Why is it important for different oncology groups to come together to study specific cancers occurring in children, adolescents and young adults, and older adults?

Having this type of buy-in from both the COG and NRG Oncology in the study of such a rare cancer like nonrhabdomyosarcoma soft-tissue sarcoma is important because the disease occurs in all age groups and incorporates numerous subtypes, which some oncologists treat individually and others lump together and treat similarly. Designing a study that takes all this information into account will, hopefully, help us learn how to treat the various subtypes of nonrhabdomyosarcoma, better understand the similarities and differences among pediatric and adult tumor biology, and personalize treatment for patients in every age group.

This type of clinical trial collaboration has never been done before. Our hope is that it will foster similar collaboration among the oncology groups to design studies in other cancers that affect patients of every age.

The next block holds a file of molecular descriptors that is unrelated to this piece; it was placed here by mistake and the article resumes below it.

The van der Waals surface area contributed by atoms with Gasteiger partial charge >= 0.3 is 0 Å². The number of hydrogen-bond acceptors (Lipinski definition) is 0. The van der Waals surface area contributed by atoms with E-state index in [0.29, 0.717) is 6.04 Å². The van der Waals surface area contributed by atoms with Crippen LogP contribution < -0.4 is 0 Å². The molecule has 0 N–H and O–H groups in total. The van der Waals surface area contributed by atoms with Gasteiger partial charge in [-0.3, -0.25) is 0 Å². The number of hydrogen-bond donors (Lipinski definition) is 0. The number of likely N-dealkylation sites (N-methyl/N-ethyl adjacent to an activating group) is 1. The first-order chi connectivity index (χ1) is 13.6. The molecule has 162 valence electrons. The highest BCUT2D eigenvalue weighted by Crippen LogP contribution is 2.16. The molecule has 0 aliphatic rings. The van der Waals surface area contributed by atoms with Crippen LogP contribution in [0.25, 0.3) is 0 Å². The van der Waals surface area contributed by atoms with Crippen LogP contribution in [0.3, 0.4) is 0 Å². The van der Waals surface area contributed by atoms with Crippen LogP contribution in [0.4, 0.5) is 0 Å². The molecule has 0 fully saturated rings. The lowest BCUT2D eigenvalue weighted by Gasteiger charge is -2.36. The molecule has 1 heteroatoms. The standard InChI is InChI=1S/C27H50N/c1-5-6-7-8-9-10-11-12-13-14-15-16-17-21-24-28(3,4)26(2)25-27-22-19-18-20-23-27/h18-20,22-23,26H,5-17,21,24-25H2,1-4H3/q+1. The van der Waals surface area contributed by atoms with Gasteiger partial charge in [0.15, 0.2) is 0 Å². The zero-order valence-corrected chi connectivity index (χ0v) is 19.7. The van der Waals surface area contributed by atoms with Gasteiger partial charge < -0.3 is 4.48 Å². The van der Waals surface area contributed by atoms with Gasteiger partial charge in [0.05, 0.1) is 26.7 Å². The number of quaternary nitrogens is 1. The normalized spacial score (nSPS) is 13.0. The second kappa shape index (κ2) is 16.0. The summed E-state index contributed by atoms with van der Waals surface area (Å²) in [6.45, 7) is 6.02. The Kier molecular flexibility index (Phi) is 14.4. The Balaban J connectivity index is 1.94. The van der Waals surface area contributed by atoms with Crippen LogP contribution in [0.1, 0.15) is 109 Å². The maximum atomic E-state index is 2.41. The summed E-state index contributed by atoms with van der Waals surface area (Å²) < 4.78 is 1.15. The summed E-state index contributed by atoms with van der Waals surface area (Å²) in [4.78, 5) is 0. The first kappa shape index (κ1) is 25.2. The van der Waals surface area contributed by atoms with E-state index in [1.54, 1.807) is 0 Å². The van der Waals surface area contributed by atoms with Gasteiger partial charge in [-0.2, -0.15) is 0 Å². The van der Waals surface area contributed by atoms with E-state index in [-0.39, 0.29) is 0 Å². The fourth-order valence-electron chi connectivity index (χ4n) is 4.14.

Preliminary Study Findings

The study launched in 2014. Do you have any preliminary results you can share?

We are still in the process of actively recruiting patients and are at the beginning stages of analyzing data, so it’s too early to provide any conclusive results. What I can say is that so far, the treatment regimen with the addition of pazopanib seems to be well tolerated.

What makes this study unique is that there are some types of nonrhabdomyosarcoma soft-tissue sarcomas that are thought to be more chemosensitive than other subtypes, so we divided this trial into two groups: a chemotherapy group and a nonchemotherapy group.

The chemotherapy group of patients receives standard chemotherapy based on tumor type, plus radiation therapy, and is randomized either to receive or not receive pazopanib. The second group is prescribed radiation therapy, plus or minus pazopanib, which is a novel concept. Most clinical studies for this cancer treat all patients with nonrhabdomyosarcoma soft-tissue sarcoma uniformly, but we are starting to recognize that may not be the best way to design trials, because the same standard-of-care approach may not be appropriate for every patient.

Treating Desmoid Tumors With Sirolimus

You have also launched a study evaluating the use of an mTOR (mammalian target of rapamycin) inhibitor, sirolimus, in the treatment of desmoid tumor in children, adolescents, and young adults. Please talk about the design of that clinical trial.

This is a smaller study than the ARST 1321 study, but because desmoid tumors are most commonly diagnosed in people between the ages of 10 and 40—although they can also be found in very young children and older adults—the design concept of recruiting both pediatric and young adult patients is the same.